- Arte e pensiero in Giappone: Corpo, immagine, gesto by Marcello Ghilardi
The traditional arts may possibly constitute that aspect of Japanese culture that has the most literature dedicated to it, and the new book by the Italian scholar Marcello Ghilardi, Arte e pensiero in Giappone: Corpo, immagine, gesto, should have a deservedly high place among the works in this genre.
The structure of Arte e pensiero in Giappone allows us to gain a better grasp of the scope of Ghilardi’s project. It consists of two parts, “Background” and “Gesture,” respectively. In the first part, the author offers us the theoretical framework necessary for an understanding of the terrain on which his study moves as well as prior considerations that the reader should bear in mind when following discussions of the arts, in order to give them adequate context for interpretation. The problem of Japanese identity, the relation between nature and corporeality, the aesthetic experience of tradition, and the break from the past that modernity entails are the topics that Ghilardi addresses in constructing his “background” for the subsequent discussion of artistic “gestures.” These gestures that he analyzes are architectural space, the art of the sword, the theater-dance (butō 舞踏), the martial arts, the art of writing (shodō 書道) in the twentieth century, and artistic creation as interpreted by the Japanese philosopher Nishida Kitarō. The book also includes an appendix titled “Nishida’s calligraphy,” a glossary including key Japanese terminology, with the Japanese characters and their romanization, and a bibliography classified by topic. The only things missing are a general index and an index of the many illustrations, as these play anything but a subsidiary role in this work.
It is important to point out, however, that the author does not simply offer theoretical assumptions that will later be applied to the artistic figures that have been selected for the book. On the contrary, it would appear that the figures, in their articulation and shaping, are what define the background. Furthermore this appears to be a hermeneutic paradigm that runs throughout the work and finds a firm anchor in the Buddhist tradition, in a good part of Japanese thought, and in Nishida’s philosophy. Regarding the well-known Buddhist simile of the sea and the waves that illustrates the relation between ultimate reality and the phenomenal world, Ghilardi writes: “This [the sea] is the be-coming [e-venire] itself of the phenomena, it is the image the language uses to name this emerging-and-submerging in which the bodies, the works, the gestures are always understood again, embraced, intertwined. It is the genesis, always new and incipient, of this inchoate dimension of phenomenon and sense” (p. 251).1 In the book this results in an approximation of the artistic event from the attention given to its process-evolving dimension and its relational aspects. [End Page 238]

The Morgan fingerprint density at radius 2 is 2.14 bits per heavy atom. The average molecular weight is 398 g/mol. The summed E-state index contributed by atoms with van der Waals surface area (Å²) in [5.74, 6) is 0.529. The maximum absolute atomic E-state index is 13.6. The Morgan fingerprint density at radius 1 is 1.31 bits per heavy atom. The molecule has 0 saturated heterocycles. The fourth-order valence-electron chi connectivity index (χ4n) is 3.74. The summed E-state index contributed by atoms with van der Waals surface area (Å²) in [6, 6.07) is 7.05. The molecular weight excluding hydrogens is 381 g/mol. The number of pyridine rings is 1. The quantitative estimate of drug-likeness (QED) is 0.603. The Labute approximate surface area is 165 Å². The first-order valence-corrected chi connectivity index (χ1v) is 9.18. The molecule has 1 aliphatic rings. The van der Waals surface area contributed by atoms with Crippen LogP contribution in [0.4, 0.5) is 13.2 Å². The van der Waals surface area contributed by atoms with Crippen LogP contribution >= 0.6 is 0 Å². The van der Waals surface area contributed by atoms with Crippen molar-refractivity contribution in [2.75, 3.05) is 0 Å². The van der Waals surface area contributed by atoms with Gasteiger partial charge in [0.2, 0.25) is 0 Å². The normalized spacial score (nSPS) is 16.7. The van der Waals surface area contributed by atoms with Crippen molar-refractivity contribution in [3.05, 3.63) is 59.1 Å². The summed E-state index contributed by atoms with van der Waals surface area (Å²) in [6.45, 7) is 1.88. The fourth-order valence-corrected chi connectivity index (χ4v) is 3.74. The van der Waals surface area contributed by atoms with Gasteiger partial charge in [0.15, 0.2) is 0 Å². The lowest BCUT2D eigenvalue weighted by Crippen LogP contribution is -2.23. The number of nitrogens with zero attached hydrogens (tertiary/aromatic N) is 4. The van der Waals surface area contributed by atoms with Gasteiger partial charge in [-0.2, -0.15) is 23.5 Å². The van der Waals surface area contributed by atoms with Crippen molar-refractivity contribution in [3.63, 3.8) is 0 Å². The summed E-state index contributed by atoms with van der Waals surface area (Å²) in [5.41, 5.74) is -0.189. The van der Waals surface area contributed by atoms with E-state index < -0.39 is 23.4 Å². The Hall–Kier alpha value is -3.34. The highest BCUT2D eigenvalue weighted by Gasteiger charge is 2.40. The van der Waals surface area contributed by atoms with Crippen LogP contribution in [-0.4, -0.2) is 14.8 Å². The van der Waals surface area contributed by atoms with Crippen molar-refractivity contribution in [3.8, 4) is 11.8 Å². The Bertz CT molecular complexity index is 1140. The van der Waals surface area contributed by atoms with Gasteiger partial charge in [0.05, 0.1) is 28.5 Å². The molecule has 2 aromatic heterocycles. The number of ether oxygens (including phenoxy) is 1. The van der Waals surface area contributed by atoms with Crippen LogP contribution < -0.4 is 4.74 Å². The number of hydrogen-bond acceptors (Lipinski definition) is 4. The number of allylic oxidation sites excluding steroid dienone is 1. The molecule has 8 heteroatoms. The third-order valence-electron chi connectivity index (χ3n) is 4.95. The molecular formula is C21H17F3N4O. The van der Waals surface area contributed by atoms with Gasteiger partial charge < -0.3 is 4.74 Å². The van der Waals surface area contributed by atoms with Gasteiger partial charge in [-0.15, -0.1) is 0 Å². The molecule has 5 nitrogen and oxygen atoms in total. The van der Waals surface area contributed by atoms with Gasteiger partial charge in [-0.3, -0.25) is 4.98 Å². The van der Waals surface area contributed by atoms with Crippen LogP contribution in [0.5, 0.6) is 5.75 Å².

Another of the book’s merits is that the author does not merely point out but also applies the theoretical basis of an intercultural philosophy. In this way Ghilardi places himself squarely in a line of thought started by, among others, such reputable European writers as Raimon Panikkar, Giangiorgio Pasqualotto, and François Jullien, who are cited in various places throughout the book. Trained in philosophy at the University of Padova, where he collaborates with the chair of Aesthetics and the M.A. program in Intercultural Studies and Social Mediation, the author’s knowledge of Chinese and Japanese permits him to handle both Western and Asian sources with ease. Thus, this book can be seen as an expression of the maturity that is gradually coming to characterize the philosophical dialogue, still in its early stages, between distinct cultural traditions. One can conclude from this book that Ghilardi understands and practices intercultural philosophy as
the possibility of reciprocal knowledge, the welcoming of the other and the logic of action as interaction. … It deals with showing how, on the one hand, [that cultural and rationality models] are never unambiguous...